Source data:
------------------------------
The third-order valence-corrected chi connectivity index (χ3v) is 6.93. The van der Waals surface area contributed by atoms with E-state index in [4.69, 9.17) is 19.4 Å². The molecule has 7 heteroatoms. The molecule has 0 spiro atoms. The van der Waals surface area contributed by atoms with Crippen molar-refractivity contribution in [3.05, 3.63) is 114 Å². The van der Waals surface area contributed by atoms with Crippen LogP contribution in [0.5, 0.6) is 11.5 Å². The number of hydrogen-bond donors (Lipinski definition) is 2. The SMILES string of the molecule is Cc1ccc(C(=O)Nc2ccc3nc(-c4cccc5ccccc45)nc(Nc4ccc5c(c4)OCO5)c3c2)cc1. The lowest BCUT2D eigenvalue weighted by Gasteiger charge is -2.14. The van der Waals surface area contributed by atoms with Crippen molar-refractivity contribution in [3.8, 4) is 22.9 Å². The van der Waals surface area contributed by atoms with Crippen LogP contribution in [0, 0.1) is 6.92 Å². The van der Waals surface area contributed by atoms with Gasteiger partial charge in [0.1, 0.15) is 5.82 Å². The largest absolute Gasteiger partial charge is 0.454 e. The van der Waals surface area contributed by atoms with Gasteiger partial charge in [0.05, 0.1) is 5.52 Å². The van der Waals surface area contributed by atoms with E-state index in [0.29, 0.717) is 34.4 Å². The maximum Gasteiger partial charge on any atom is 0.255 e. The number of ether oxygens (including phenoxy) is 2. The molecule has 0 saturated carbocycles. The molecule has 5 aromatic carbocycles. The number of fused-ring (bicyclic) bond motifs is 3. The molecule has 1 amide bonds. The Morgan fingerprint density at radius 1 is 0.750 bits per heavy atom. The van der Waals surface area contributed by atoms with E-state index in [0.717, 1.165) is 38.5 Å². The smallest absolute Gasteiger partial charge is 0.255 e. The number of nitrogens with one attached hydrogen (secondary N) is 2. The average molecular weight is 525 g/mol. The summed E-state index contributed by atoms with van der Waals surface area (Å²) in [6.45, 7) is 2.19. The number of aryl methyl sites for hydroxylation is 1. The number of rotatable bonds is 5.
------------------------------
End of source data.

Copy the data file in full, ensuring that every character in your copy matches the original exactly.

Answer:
The third-order valence-corrected chi connectivity index (χ3v) is 6.93. The van der Waals surface area contributed by atoms with E-state index in [4.69, 9.17) is 19.4 Å². The molecule has 7 heteroatoms. The molecule has 0 spiro atoms. The van der Waals surface area contributed by atoms with Crippen molar-refractivity contribution in [3.05, 3.63) is 114 Å². The van der Waals surface area contributed by atoms with Crippen LogP contribution in [0.5, 0.6) is 11.5 Å². The number of hydrogen-bond donors (Lipinski definition) is 2. The SMILES string of the molecule is Cc1ccc(C(=O)Nc2ccc3nc(-c4cccc5ccccc45)nc(Nc4ccc5c(c4)OCO5)c3c2)cc1. The lowest BCUT2D eigenvalue weighted by Gasteiger charge is -2.14. The van der Waals surface area contributed by atoms with Crippen molar-refractivity contribution in [3.8, 4) is 22.9 Å². The van der Waals surface area contributed by atoms with Crippen LogP contribution in [0, 0.1) is 6.92 Å². The van der Waals surface area contributed by atoms with Gasteiger partial charge in [0.1, 0.15) is 5.82 Å². The largest absolute Gasteiger partial charge is 0.454 e. The van der Waals surface area contributed by atoms with Gasteiger partial charge in [0.05, 0.1) is 5.52 Å². The van der Waals surface area contributed by atoms with E-state index in [0.29, 0.717) is 34.4 Å². The maximum Gasteiger partial charge on any atom is 0.255 e. The number of ether oxygens (including phenoxy) is 2. The molecule has 0 saturated carbocycles. The molecule has 5 aromatic carbocycles. The number of fused-ring (bicyclic) bond motifs is 3. The molecule has 1 amide bonds. The Morgan fingerprint density at radius 1 is 0.750 bits per heavy atom. The van der Waals surface area contributed by atoms with E-state index in [0.717, 1.165) is 38.5 Å². The smallest absolute Gasteiger partial charge is 0.255 e. The number of nitrogens with one attached hydrogen (secondary N) is 2. The average molecular weight is 525 g/mol. The summed E-state index contributed by atoms with van der Waals surface area (Å²) in [6.45, 7) is 2.19. The number of aryl methyl sites for hydroxylation is 1. The number of rotatable bonds is 5.